August 4, 2022
The Grand-Hôtel de Saigon was founded by Henri Chavigny de Lachevrotière (1883-1951), a Eurasian journalist, plantation owner and businessman who is perhaps best known as the editor of the leading colonial-era newspapers L’Impartial (1917-1926) and La Dépêche from 1928 to 1940.
Chavigny de Lachevrotière founded the Société du Grand-Hôtel de Saigon in 1924 and opened a café at the intersection of Rues Catinat and Vannier. He purchased the franchise for the new Majestic Hotel in 1925, and in 1929, his company began construction on the 68-room Grand-Hôtel de Saigon. It was founded in 1930, and its first director was Chavigny de Lachevrotière. In fact, the Grand-Hôtel de Saigon only lasted two years before Chavigny de Lachevrotière sold it to a French Corsican businessman named Patrice Luciani in 1932 deputy prison governor who worked both at the Maison Centrale in Saigon and on the prison island of Poulo-Condor in the Côn Đảo archipelago.
Although no images of the original Saigon-Palace Hôtel exist, a 1929 newspaper advertisement boasts of “all modern comforts,” including “comfortable rooms and lounges at guests’ disposal” and a restaurant known for the quality of its Corsican soup, Aoli (Provençal sauce), and French wines.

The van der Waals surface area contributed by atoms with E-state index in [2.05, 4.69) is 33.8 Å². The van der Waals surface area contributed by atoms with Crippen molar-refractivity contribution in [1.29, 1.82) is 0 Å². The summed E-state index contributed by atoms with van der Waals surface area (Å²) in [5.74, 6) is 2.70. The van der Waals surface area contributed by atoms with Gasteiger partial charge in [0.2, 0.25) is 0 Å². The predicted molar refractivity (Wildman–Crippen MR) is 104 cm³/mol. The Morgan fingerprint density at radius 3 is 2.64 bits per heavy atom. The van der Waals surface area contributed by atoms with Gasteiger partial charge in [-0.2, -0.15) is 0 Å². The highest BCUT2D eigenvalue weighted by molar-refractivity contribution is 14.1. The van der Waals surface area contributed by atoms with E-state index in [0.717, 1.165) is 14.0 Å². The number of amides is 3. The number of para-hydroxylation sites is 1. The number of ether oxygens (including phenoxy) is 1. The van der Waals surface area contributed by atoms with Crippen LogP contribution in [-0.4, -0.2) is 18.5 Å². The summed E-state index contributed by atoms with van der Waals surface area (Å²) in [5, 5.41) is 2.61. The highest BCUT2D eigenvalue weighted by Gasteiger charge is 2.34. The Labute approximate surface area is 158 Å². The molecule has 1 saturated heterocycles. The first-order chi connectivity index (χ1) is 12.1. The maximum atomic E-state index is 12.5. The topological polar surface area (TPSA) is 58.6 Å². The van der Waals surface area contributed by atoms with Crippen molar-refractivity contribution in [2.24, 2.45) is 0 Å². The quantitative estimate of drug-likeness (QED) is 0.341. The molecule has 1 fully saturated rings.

The new Saigon-Palace Hôtel became also one of the city’s most successful hotels during the 1930s with its terrace cafe and nightly concerts. Its large “salle de réunion” was frequently used for meetings by local organizations. After Luciani retired in 1939, the Saigon-Palace Hôtel was purchased by another French Corsican businessman named Antoine Giorgetti, and it was converted into rented apartments untill 1940s.
Graham Greene is said to have used these rented apartments as the model for Thomas Fowler’s “room over the rue Catinat” in his novel The Quiet American in the early 1950s.
After 1955, the Saigon Palace was reinstated as a hotel under the Vietnamese name Sài Gòn Đại Lữ Quán, but became shabby and down-market. Although in 1989 it was renamed the Đồng Khởi Hotel.
Following a major renovation in 1995-1998, the hotel reopened as the Grand Hotel and was awarded four stars in 2004. Since, it remains today one of the most iconic hotels in Ho Chi Minh City.